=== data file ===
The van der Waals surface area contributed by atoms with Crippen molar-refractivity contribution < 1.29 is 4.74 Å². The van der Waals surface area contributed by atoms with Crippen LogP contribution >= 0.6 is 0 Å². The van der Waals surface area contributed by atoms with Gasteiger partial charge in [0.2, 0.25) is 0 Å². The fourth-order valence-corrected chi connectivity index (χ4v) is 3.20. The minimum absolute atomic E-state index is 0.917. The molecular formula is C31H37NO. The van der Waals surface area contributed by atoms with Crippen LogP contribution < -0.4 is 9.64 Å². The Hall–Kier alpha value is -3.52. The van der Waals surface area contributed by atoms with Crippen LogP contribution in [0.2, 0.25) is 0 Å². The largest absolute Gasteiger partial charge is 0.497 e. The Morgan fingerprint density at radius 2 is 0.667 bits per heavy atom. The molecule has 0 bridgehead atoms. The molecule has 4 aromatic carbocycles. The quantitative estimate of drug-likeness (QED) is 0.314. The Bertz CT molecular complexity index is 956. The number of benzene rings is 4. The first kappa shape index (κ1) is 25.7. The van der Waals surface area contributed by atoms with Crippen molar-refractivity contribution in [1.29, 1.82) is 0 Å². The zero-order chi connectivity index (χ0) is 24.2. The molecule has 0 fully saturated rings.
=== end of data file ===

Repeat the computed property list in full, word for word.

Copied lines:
The van der Waals surface area contributed by atoms with Crippen molar-refractivity contribution < 1.29 is 4.74 Å². The van der Waals surface area contributed by atoms with Crippen LogP contribution >= 0.6 is 0 Å². The van der Waals surface area contributed by atoms with Gasteiger partial charge in [0.2, 0.25) is 0 Å². The fourth-order valence-corrected chi connectivity index (χ4v) is 3.20. The minimum absolute atomic E-state index is 0.917. The molecular formula is C31H37NO. The van der Waals surface area contributed by atoms with Crippen LogP contribution < -0.4 is 9.64 Å². The Hall–Kier alpha value is -3.52. The van der Waals surface area contributed by atoms with Crippen LogP contribution in [0.2, 0.25) is 0 Å². The largest absolute Gasteiger partial charge is 0.497 e. The Morgan fingerprint density at radius 2 is 0.667 bits per heavy atom. The molecule has 0 bridgehead atoms. The molecule has 4 aromatic carbocycles. The quantitative estimate of drug-likeness (QED) is 0.314. The Bertz CT molecular complexity index is 956. The number of benzene rings is 4. The first kappa shape index (κ1) is 25.7. The van der Waals surface area contributed by atoms with Crippen molar-refractivity contribution in [1.29, 1.82) is 0 Å². The zero-order chi connectivity index (χ0) is 24.2. The molecule has 0 fully saturated rings.